Confronting Hate Speech on Social Media: Necessary Step or Slippery Slope? - Tech Learning

Confronting Hate Speech on Social Media: Necessary Step or Slippery Slope?

“Truthy,” which was affectionately named by Stephen Colbert, will synthesize and catalog the spreading of information using Twitter feeds, including political campaigns.
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T&L Advisor Guest post — Phil Hintz, Director of Technology, Gurnee School District 56:

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 Last week the Federal Government announced that they are spending over $1 million dollars to create an online database to track "hate speech" and "misinformation" on Twitter. “Truthy,” which was affectionately named by Stephen Colbert, will synthesize and catalog the spreading of information using Twitter feeds, including political campaigns. This story has caused me to evaluate how we teach kids to discern or filter their verbiage when engaging in social media.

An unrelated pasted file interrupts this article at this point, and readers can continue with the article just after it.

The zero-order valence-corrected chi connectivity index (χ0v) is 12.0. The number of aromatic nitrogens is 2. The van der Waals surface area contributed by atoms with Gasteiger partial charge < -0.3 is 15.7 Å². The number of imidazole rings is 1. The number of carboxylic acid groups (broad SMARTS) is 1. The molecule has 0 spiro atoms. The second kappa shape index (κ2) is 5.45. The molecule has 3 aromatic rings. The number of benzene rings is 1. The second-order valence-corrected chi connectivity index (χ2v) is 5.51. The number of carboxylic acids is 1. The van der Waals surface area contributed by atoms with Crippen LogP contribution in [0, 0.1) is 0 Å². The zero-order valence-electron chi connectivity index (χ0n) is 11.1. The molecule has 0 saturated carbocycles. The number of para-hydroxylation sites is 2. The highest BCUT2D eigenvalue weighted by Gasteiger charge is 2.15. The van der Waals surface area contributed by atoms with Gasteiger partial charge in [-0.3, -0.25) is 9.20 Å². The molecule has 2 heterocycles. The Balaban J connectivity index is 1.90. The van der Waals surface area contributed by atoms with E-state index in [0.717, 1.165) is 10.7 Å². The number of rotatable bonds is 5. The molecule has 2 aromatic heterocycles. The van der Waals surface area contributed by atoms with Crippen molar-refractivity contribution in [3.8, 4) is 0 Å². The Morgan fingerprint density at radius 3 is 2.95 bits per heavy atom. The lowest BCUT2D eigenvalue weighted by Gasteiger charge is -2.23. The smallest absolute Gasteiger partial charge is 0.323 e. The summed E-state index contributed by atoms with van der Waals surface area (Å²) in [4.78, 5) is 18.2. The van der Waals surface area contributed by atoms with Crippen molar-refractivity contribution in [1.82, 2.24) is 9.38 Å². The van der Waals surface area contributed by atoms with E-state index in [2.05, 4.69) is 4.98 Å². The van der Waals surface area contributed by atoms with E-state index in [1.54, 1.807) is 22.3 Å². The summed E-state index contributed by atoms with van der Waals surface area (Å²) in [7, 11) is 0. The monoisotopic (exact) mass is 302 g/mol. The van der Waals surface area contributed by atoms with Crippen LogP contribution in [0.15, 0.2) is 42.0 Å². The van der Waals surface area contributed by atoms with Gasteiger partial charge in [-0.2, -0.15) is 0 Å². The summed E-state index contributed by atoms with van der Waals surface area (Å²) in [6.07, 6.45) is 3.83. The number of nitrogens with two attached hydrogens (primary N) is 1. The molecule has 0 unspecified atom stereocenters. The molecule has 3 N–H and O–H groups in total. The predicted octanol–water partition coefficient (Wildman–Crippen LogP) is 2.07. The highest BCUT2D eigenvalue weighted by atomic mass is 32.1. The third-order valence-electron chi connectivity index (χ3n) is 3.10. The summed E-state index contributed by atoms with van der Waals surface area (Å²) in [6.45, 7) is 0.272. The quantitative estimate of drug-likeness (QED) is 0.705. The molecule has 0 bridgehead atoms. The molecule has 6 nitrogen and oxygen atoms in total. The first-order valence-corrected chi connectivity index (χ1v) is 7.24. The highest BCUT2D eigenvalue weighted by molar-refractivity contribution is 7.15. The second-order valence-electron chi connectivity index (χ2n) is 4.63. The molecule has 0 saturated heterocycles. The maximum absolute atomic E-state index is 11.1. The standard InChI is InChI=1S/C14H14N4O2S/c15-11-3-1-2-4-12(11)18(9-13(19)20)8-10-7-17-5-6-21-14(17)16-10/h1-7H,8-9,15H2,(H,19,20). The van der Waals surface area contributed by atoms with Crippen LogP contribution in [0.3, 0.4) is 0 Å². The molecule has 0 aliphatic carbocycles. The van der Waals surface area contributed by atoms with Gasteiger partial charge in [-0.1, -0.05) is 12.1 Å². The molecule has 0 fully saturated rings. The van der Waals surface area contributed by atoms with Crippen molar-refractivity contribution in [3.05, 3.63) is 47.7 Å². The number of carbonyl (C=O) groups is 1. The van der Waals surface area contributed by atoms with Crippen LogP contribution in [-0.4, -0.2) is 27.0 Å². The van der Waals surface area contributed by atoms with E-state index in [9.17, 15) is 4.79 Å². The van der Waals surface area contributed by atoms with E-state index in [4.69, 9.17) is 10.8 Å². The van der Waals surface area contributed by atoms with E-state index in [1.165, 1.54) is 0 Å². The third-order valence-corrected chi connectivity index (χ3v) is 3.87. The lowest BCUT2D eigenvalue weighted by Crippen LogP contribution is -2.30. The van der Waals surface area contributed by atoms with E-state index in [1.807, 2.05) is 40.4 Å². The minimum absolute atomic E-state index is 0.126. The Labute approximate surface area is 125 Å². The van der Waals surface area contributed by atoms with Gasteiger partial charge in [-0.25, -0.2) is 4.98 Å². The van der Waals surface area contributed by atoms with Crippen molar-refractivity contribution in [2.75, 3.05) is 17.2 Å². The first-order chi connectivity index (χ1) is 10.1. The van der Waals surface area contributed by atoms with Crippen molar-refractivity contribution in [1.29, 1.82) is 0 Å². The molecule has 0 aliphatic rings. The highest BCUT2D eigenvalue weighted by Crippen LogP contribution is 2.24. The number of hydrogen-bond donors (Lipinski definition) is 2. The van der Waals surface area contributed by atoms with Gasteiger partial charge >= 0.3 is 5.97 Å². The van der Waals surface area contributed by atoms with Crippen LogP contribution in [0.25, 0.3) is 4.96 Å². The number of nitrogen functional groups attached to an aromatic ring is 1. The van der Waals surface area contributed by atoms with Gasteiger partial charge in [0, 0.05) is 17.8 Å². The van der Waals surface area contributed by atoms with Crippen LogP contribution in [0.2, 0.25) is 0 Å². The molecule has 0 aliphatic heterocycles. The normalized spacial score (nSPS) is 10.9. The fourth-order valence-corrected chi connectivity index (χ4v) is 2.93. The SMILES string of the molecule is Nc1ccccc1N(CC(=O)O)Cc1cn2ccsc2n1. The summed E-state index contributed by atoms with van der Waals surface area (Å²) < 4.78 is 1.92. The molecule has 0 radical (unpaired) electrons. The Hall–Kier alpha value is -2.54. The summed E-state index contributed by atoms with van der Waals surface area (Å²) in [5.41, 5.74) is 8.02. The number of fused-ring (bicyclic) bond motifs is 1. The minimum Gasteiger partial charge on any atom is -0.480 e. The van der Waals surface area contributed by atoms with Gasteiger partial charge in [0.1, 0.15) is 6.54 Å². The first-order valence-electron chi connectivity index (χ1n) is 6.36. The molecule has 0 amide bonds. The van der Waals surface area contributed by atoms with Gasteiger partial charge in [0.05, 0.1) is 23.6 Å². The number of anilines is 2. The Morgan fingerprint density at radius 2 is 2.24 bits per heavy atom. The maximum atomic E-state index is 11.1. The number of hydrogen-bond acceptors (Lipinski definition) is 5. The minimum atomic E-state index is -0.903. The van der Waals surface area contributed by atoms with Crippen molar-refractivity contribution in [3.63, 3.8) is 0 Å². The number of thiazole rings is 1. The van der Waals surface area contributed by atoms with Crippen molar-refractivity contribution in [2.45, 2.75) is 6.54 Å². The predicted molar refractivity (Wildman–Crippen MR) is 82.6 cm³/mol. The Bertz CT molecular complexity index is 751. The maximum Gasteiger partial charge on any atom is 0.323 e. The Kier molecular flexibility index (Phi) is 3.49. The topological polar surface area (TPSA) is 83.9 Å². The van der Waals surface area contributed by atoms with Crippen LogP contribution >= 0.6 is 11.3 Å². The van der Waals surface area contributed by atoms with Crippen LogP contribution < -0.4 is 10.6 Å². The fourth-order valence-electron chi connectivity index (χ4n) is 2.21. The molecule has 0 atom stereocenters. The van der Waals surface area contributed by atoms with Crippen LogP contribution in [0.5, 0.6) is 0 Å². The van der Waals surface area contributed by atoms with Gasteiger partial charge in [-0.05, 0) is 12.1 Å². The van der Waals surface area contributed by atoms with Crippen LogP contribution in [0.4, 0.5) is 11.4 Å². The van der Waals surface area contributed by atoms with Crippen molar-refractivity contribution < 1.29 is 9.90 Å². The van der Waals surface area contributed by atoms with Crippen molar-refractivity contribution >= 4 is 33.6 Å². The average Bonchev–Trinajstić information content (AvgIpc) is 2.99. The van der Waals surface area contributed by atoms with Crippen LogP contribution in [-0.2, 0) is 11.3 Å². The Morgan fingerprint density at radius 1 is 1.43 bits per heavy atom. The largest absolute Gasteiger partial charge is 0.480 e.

While seizing this teachable moment I believe that the follow-up question this logically leads us to is, “how do you/we confront hate speech when it is posed to us on social media?” While this conversation can quickly turn to sounding like encroachment onto the First Amendment free speech clause, I think these are valid conversations that we need to be having while raising the Information Generation. With the profusion of social pollution around the Internet, it's very easy for kids to get caught up in the hoopla of the moment and not stop and think about what consequences their choice of words can have not only on their online identity, but on their budding futures as well. Common Sense Media is a great tool for teachers and parents to engage their students with uses of proper netiquette. While the acronym T.H.I.N.K. posted in this graphic is an excellent reminder to us all, the question I like to ask myself is “Would I say this to this person’s face?” It’s too easy to get wrapped up in our feelings when engaging in social media. This is especially true when there is no one sitting across from us in these conversations. Now with “Truthy” around, how much closer are we to Orwell’s Thought-Police?

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